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Road Tests

Road Test :: Arc’teryx Covert Case C/O

Road Test :: Arc’teryx Covert Case C/O

by , January 17, 2014
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A lightweight minimalist carry-on

We’ve been in love with the reinvigoration of Arc’teryx’s carry range of late (you’ve probably noticed). And while our recent reviews have focused on their backpacks for active folk, the Covert Case is targeted more at the airport traveler.

It’s a sleek, lightweight modernist carry-on that called for a similar kind of reviewer, which is why we’ve roped in Alex Knorr, a product and graphic designer who feels just right for their target market.



  • Name: Covert Case C/O
  • Brand: Arc'teryx
  • Format: Hybrid backpack & shoulder bag
  • Measurement: Height: 28cm, Length: 57cm, Width: 38cm
  • Capacity: 40 liters
  • Weight: 0.98 kg / 35 oz
  • Zippers: YKK #10
  • Material: 500D ATY nylon 6,6 silicone treated with PU
  • PriceUS $178.95


Who it suits

Those looking to swallow a large amount of gear, but present it discreetly and with style. The Covert is awesome for the creative professional traveling the world, as it looks sharp but interesting in front of a client, but also looks right at a camp or active setting. It eschews overt features in favor of restrained design, which means you have to dig that minimalist approach to things. And it generally works better for those carrying an additional messenger or satchel, as this can be ditched in your accommodation.

Who it doesn’t suit

If you’re hauling a bag for long periods, there are more comfortable bags and cases. If you only want one bag, and/or  you’re accessing things on the go, you’ll need a bag with external pocketing, so this isn’t for you. And if you’re on a tight budget, there are more affordable bags out there.



Initial impressions were really good – I was really excited to get my hands on it. The Covert is very simple styling without all the tech on show. As I used it more, I became less sure though, as it really depends on what angle you view it or what configuration you have the bag in.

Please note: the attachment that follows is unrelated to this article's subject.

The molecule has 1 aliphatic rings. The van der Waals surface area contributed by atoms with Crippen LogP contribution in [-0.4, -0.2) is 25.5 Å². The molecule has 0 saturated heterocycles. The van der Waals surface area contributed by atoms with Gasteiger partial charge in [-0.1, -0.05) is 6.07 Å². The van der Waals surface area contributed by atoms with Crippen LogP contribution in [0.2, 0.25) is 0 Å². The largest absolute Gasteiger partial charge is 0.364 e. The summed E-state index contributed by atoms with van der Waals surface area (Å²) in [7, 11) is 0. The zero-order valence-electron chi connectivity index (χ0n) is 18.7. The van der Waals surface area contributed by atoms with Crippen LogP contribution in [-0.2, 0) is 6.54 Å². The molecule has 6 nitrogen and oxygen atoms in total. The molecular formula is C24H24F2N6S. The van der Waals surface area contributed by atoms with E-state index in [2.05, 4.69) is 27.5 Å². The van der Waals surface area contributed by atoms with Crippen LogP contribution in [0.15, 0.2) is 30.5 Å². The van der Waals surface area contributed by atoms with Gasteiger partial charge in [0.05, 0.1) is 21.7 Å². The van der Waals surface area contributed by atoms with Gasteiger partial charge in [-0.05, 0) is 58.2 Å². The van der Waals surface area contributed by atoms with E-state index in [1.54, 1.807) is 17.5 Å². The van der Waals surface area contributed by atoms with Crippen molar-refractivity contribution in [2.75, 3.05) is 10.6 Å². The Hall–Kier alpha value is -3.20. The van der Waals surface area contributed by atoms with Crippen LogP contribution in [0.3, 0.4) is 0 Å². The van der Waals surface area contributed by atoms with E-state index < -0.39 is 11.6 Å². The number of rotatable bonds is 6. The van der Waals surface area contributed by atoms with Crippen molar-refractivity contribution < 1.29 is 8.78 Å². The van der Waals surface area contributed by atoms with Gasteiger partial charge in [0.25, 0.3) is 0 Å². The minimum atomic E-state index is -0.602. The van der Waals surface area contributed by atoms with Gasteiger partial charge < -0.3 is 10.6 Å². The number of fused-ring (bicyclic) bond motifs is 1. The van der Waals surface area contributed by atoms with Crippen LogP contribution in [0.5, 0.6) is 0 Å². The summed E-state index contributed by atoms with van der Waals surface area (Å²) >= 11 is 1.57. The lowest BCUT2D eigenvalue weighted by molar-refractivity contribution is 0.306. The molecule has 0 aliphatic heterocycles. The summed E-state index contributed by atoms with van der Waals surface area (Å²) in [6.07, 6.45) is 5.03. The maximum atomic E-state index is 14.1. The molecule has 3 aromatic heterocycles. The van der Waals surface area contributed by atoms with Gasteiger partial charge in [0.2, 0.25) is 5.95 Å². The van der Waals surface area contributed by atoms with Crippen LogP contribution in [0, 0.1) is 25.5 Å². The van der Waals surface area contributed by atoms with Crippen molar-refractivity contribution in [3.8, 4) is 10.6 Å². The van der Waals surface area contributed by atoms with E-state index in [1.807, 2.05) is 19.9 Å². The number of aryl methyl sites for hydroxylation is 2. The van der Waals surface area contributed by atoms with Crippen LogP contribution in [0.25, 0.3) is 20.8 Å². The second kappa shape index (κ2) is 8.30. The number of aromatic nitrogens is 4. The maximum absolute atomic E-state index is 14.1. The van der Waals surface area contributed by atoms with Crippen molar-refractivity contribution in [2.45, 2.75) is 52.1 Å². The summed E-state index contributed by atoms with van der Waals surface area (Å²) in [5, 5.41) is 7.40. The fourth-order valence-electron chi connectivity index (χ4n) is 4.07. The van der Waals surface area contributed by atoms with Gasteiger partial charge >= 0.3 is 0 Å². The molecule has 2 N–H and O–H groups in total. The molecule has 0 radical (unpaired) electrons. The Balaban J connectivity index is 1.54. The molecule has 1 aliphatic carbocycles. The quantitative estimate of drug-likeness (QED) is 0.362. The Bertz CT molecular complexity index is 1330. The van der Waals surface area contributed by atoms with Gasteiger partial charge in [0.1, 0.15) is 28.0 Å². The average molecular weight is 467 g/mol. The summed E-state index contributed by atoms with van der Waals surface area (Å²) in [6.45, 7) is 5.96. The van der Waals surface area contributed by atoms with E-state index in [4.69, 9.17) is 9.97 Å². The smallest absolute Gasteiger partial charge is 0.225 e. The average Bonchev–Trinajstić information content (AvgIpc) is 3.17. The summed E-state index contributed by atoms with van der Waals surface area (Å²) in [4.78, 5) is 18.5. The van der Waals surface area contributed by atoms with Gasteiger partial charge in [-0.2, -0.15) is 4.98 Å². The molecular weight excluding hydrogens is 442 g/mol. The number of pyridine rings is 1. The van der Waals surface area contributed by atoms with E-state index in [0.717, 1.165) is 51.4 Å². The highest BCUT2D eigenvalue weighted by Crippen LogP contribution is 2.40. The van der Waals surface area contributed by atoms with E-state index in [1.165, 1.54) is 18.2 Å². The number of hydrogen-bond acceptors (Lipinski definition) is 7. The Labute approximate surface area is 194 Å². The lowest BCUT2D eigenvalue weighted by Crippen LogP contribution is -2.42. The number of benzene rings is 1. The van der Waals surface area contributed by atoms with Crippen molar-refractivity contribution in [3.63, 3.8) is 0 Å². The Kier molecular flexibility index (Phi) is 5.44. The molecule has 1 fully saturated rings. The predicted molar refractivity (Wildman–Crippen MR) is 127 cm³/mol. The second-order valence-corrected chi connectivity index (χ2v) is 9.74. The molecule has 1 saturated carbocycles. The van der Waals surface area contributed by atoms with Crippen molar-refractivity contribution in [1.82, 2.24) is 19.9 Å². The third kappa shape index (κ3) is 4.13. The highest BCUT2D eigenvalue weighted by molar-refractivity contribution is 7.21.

side handle

I love simplicity but sometimes I felt this might have been too minimal (whoa, don’t think I have ever said that before). Sitting on the ground with the zip facing you looks nice, especially with the straps stowed away – but as a backpack it really looked more like Santa’s sack and lost its identity as a product.

backpack config side view

The curves on the zip look nice but if filled, they can cause the zip to snag a little on the corners, making it difficult for a quick getaway. This panel detailing is perhaps not fully resolved.

The fabric though is awesome. I love the 500D Nylon, as the air textured yarn takes on a more matt, almost polyester appearance (but with Nylon durability). The muted color palette helps further, with tasteful tonal zips and a beautiful absence of visible stitching.


Hit and miss. Mostly okay.

So the shell is sweet, as there is enough padding between you and your luggage for it to be comfortable in both configurations, especially when throwing it around the cabin of a plane and lugging it around the airport.

front view

The straps are the issue. They are thin, very high density foam, and have relatively sharp edges.

If you’re carrying lighter loads or for shorter distances, using a single shoulder strap is the pick for convenience. This is when the bag looks the best and works as a short hop for your clothing and basics. If you have to haul for longer, or more weight, it was nice being able to pull out an additional strap, it’s just the bag started to be compromised when asked to do this (in looks and comfort).

Generally the shoulder straps never really seemed to hit the sweet spot when carrying. There was a lot of adjusting for not much result and the padding always seemed to be either on a funny angle or in the wrong spot which meant the thin straps dug in.

One trick in backpack mode was to cross the straps over before clicking them in. This meant they were less likely to slip off a shoulder while in use (because they’d get an X at the top of their anchoring), but it did make them a touch more confusing to grab in a hurry.

backpack straps


Love the soft EVA  foam shell. It held its shape well even after it took a beating around several global airports. As I said, it felt like it had enough protection for my gear. I even had my camera loose in the middle and it survived.

The only issue I had was in the shoulder bag config, the clip for the strap popped out when I was lugging it around. Again, those straps seemed to be my main concern.

The #10 YKK zips are quality (except when struggling around the corners) and pattern work is great if your load is light. As you put more weight in, the shape can get pulled in a few awkward ways, but the seams mostly deal well with this.



Soft shell and size